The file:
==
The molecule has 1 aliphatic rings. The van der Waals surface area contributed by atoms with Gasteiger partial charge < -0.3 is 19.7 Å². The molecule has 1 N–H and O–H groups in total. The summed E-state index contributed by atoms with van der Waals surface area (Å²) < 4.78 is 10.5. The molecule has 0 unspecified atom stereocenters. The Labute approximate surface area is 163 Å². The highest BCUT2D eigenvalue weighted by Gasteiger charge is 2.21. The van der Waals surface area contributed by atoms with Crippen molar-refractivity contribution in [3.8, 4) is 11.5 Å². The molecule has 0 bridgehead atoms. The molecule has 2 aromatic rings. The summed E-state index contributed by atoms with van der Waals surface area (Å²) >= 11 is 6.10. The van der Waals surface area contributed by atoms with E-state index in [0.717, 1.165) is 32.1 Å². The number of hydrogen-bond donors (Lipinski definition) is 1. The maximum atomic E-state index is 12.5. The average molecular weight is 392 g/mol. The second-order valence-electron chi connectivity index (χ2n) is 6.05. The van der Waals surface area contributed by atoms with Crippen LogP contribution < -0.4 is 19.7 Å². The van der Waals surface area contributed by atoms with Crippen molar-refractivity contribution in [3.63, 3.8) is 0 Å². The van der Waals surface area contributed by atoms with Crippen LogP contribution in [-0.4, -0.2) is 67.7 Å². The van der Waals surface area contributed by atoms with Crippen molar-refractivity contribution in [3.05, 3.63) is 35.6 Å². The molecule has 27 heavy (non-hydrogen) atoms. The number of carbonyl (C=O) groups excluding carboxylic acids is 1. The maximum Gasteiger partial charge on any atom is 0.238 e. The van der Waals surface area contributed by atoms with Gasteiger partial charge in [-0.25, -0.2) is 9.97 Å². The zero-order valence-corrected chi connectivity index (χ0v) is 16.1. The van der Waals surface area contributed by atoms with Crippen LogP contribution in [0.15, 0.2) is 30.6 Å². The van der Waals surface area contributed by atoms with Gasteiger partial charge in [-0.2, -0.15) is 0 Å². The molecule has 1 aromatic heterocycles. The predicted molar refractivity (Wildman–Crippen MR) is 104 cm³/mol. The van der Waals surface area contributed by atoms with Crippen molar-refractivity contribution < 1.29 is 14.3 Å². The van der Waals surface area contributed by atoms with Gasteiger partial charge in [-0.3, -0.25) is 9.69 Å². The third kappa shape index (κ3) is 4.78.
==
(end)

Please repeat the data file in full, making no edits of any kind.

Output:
The molecule has 1 aliphatic rings. The van der Waals surface area contributed by atoms with Gasteiger partial charge < -0.3 is 19.7 Å². The molecule has 1 N–H and O–H groups in total. The summed E-state index contributed by atoms with van der Waals surface area (Å²) < 4.78 is 10.5. The molecule has 0 unspecified atom stereocenters. The Labute approximate surface area is 163 Å². The highest BCUT2D eigenvalue weighted by Gasteiger charge is 2.21. The van der Waals surface area contributed by atoms with Crippen molar-refractivity contribution in [3.8, 4) is 11.5 Å². The molecule has 0 bridgehead atoms. The molecule has 2 aromatic rings. The summed E-state index contributed by atoms with van der Waals surface area (Å²) >= 11 is 6.10. The van der Waals surface area contributed by atoms with E-state index in [0.717, 1.165) is 32.1 Å². The number of hydrogen-bond donors (Lipinski definition) is 1. The maximum atomic E-state index is 12.5. The average molecular weight is 392 g/mol. The second-order valence-electron chi connectivity index (χ2n) is 6.05. The van der Waals surface area contributed by atoms with Crippen LogP contribution < -0.4 is 19.7 Å². The van der Waals surface area contributed by atoms with Crippen molar-refractivity contribution in [3.63, 3.8) is 0 Å². The van der Waals surface area contributed by atoms with Crippen LogP contribution in [-0.4, -0.2) is 67.7 Å². The van der Waals surface area contributed by atoms with Crippen molar-refractivity contribution in [3.05, 3.63) is 35.6 Å². The molecule has 27 heavy (non-hydrogen) atoms. The number of carbonyl (C=O) groups excluding carboxylic acids is 1. The maximum Gasteiger partial charge on any atom is 0.238 e. The van der Waals surface area contributed by atoms with Gasteiger partial charge in [-0.25, -0.2) is 9.97 Å². The zero-order valence-corrected chi connectivity index (χ0v) is 16.1. The van der Waals surface area contributed by atoms with Crippen LogP contribution in [0.15, 0.2) is 30.6 Å². The van der Waals surface area contributed by atoms with Gasteiger partial charge in [-0.2, -0.15) is 0 Å². The molecule has 1 aromatic heterocycles. The predicted molar refractivity (Wildman–Crippen MR) is 104 cm³/mol. The van der Waals surface area contributed by atoms with Crippen molar-refractivity contribution < 1.29 is 14.3 Å². The van der Waals surface area contributed by atoms with Gasteiger partial charge in [-0.3, -0.25) is 9.69 Å². The third kappa shape index (κ3) is 4.78.